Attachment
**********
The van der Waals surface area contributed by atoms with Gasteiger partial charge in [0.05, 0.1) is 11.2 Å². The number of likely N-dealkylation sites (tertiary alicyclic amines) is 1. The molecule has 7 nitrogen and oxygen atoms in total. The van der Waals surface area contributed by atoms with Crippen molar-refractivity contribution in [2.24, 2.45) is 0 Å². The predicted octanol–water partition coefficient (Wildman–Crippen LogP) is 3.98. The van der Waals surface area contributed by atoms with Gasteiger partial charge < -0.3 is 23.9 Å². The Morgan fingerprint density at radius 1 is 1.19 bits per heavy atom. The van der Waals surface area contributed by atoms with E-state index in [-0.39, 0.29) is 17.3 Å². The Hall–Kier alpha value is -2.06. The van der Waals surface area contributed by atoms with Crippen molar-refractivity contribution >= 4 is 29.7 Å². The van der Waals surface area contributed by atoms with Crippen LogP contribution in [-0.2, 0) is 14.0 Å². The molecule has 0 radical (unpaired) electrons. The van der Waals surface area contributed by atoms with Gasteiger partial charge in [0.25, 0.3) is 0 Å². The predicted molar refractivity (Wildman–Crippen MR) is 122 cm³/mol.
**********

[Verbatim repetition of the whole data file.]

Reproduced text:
The van der Waals surface area contributed by atoms with Gasteiger partial charge in [0.05, 0.1) is 11.2 Å². The number of likely N-dealkylation sites (tertiary alicyclic amines) is 1. The molecule has 7 nitrogen and oxygen atoms in total. The van der Waals surface area contributed by atoms with Crippen molar-refractivity contribution in [2.24, 2.45) is 0 Å². The predicted octanol–water partition coefficient (Wildman–Crippen LogP) is 3.98. The van der Waals surface area contributed by atoms with Gasteiger partial charge < -0.3 is 23.9 Å². The Morgan fingerprint density at radius 1 is 1.19 bits per heavy atom. The van der Waals surface area contributed by atoms with E-state index in [-0.39, 0.29) is 17.3 Å². The Hall–Kier alpha value is -2.06. The van der Waals surface area contributed by atoms with Crippen molar-refractivity contribution >= 4 is 29.7 Å². The van der Waals surface area contributed by atoms with Crippen LogP contribution in [-0.2, 0) is 14.0 Å². The molecule has 0 radical (unpaired) electrons. The van der Waals surface area contributed by atoms with Gasteiger partial charge in [0.25, 0.3) is 0 Å². The predicted molar refractivity (Wildman–Crippen MR) is 122 cm³/mol.